Police expand push for control of private and public cameras

Adan Salazar
February 28, 2014

It’s not enough the Austin Police Department has surveillance cameras mounted in nearly every corner of the city. Police are now pushing to gain access to security cameras inside Austin Independent School District public schools.

The move comes as the department announces a sprawling surveillance rollout that hopes to add a myriad of cameras to city streets. Predictably, APD purports its efforts will make Austin schools safer.

Austin Independent School District's Carruth Administration Center building. / Image: KEYE
Austin Independent School District’s Carruth Administration Center building. / Image: KEYE

The department already has 39 HALO (High Activity Location Observation) cameras installed throughout Austin, which surreptitiously monitor in real time Austin residents’ mundane routines. But that’s not enough.

Access to school video feeds would be a necessary component in thwarting would-be school shooters, APD Chief Art Acevedo contends. “When you look at the issue of active shooters, and they come in and try to hurt our kids.. the Austin Police Department, in a very short order, will be able to know what’s going on,” Acevedo said, reported KEYE News.

Citizens concerned the cameras will violate their privacy needn’t worry, the police chief says, because his department’s camera feeds “would never tap into private places.”

Using the HALO camera system, Austin cops surveil two potential terrorists. / Image: KEYE
Using the HALO camera system, Austin cops surveil two potential terrorists. / Image: KEYE

Naturally, the chief’s reassurances are doing nothing to calm privacy advocates.

“Where does it end?” Jim Harrington, the Director of The Texas Civil Rights Project asked. “Are we eventually going to end up in a police state? And a police state is when people watch you all the time. It’s crazy.”

APD’s move to monitor school children is just one more way the public school system is used to condition young Americans to accept the shackles of a prison-like culture where constant surveillance is a normal part of everyday life, and where guilty until proven innocent is standard fare.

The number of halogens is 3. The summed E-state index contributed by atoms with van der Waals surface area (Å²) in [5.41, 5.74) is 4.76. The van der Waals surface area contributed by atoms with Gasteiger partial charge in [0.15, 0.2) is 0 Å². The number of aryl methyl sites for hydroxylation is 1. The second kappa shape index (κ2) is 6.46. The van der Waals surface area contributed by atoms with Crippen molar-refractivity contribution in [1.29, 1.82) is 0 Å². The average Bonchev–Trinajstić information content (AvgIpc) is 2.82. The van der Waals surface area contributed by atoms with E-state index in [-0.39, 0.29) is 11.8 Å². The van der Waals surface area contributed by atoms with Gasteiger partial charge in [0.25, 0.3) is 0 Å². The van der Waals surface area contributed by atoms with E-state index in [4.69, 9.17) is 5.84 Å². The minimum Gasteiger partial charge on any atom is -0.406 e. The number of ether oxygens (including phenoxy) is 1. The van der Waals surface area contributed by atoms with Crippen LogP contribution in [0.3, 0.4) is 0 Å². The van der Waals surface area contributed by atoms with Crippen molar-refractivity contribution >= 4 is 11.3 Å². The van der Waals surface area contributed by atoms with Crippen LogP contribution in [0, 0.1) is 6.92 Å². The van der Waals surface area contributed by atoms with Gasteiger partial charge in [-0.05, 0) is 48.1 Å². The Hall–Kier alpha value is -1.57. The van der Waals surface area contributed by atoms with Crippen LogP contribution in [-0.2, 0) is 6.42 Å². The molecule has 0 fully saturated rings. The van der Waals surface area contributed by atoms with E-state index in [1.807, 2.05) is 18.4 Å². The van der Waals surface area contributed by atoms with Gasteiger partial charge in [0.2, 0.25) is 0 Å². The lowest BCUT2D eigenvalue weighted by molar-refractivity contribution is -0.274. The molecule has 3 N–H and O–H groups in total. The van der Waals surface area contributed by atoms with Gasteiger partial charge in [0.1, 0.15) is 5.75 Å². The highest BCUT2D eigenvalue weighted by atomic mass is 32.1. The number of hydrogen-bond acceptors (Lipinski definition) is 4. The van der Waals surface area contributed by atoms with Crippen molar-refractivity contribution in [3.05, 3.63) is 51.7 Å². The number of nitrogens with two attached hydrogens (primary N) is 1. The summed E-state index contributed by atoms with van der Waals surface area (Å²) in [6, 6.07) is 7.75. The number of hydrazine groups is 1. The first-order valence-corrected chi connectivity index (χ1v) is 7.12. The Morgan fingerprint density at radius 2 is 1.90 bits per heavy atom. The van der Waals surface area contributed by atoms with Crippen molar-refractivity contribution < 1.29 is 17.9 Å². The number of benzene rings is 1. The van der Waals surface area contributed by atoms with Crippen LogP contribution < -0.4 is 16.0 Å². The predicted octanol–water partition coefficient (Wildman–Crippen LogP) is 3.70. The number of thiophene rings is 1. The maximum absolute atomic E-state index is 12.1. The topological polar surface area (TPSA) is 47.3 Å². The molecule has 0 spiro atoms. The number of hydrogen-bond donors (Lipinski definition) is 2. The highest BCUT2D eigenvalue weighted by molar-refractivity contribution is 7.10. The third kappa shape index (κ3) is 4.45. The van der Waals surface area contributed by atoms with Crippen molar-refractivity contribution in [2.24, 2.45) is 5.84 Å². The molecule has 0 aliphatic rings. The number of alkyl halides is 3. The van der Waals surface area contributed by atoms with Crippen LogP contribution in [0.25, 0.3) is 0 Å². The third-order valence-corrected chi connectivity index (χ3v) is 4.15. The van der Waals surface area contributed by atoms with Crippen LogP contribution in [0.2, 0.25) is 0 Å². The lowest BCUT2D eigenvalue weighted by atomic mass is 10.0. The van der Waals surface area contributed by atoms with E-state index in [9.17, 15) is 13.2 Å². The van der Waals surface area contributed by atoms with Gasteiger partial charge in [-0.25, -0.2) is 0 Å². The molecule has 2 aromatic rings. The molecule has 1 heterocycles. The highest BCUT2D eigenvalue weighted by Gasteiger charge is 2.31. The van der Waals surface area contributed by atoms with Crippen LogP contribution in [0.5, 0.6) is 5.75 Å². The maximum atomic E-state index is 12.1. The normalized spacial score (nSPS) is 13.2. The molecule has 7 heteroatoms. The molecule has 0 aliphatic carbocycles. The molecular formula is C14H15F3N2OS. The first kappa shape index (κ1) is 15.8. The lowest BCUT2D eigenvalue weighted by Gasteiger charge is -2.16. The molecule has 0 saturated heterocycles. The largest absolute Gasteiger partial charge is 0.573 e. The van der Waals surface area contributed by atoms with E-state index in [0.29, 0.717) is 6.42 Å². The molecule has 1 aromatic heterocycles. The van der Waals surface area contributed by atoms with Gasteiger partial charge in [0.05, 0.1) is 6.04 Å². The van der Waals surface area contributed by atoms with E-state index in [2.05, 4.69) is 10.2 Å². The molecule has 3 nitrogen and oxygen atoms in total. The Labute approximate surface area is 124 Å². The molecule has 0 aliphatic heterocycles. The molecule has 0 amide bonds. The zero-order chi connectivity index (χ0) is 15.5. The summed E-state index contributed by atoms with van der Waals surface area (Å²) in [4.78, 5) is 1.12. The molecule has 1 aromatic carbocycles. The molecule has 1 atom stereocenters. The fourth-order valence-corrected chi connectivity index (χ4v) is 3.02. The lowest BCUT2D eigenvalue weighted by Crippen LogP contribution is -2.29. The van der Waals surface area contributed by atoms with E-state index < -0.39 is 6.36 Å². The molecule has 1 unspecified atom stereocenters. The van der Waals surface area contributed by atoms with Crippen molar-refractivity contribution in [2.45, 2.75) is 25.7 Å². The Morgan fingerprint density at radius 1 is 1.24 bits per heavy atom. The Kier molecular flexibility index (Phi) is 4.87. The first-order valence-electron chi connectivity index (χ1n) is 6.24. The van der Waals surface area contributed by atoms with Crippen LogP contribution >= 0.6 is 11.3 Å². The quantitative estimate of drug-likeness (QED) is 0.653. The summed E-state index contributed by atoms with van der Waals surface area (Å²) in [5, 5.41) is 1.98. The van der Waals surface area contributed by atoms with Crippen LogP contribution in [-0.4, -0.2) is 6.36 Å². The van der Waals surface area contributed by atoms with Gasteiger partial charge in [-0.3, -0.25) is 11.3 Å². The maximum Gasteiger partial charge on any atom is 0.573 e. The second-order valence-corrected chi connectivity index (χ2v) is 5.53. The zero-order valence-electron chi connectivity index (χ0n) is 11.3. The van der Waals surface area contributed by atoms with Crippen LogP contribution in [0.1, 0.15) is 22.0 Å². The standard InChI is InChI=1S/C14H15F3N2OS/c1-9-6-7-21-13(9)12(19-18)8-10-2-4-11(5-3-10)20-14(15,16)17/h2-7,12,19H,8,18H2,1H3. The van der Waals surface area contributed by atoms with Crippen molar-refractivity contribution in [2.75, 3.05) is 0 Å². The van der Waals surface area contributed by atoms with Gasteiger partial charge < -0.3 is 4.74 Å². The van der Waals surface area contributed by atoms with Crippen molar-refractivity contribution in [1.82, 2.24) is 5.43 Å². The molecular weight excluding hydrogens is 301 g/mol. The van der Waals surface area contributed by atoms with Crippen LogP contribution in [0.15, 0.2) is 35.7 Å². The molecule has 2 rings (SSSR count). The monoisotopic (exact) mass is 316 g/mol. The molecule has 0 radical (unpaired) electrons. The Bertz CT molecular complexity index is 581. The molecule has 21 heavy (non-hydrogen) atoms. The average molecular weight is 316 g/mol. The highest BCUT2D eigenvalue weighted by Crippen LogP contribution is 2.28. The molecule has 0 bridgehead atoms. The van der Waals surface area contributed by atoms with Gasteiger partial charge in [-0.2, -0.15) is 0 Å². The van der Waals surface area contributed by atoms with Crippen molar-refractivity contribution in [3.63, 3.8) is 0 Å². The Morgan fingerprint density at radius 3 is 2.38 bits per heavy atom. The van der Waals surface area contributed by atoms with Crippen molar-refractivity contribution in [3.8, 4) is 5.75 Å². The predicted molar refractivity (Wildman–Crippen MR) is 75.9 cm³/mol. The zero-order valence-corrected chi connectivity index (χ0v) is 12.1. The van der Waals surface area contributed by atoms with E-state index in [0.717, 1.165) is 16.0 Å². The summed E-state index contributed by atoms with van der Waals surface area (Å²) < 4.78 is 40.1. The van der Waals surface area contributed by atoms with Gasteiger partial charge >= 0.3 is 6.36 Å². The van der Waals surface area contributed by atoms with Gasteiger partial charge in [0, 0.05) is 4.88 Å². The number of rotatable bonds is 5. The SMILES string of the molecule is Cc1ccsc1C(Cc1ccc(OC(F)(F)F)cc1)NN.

APD soon hopes to spy on schoolchildren, like they do the residents of Austin. / Image: KEYE
APD soon hopes to spy on schoolchildren, like they do the residents of Austin. / Image: KEYE

Alluding to renowned statesman Benjamin Franklin’s immortal quote, KEYE’s report ends essentially asking viewers if they’re yet ready to surrender privacy in exchange for security. “In the end, the question will continue to be: are you willing to accept a close watchful eye in exchange for safer streets?” asks KEYE’s Cassie Gallo.

So, do more cameras actually make anyone safer? If so, that would make the UK the safest place on earth, right? The British Security Industry Authority (BSIA) estimates there are as many as 5.9 million cameras there, or one for every 11 people.

Yet, despite blanket surveillance, the UK still has the highest homicide rate in all of Northern Europe.

Moreover, a review by the London police department regarding the effectiveness of surveillance found, “For every 1,000 cameras in London, less than one crime is solved per year.”

And furthermore, a 2005 report put out by the British government also found that surveillance cameras “produced no overall effect” on crime.

“Having a pit bull in your house may keep away burglars. That doesn’t mean you should get one for each room,” rationalizes Reason.com’s Steve Chapman. “The more cameras, and the more cops watching the feeds, the more potential for waste.”

RELATED: School’s New Spy System Places Children Under Complete Surveillance

Watch Infowars’ special report on how the surveillance state apparatus is expanding under the guise of rolling out “smart” and “energy efficient” appliances.

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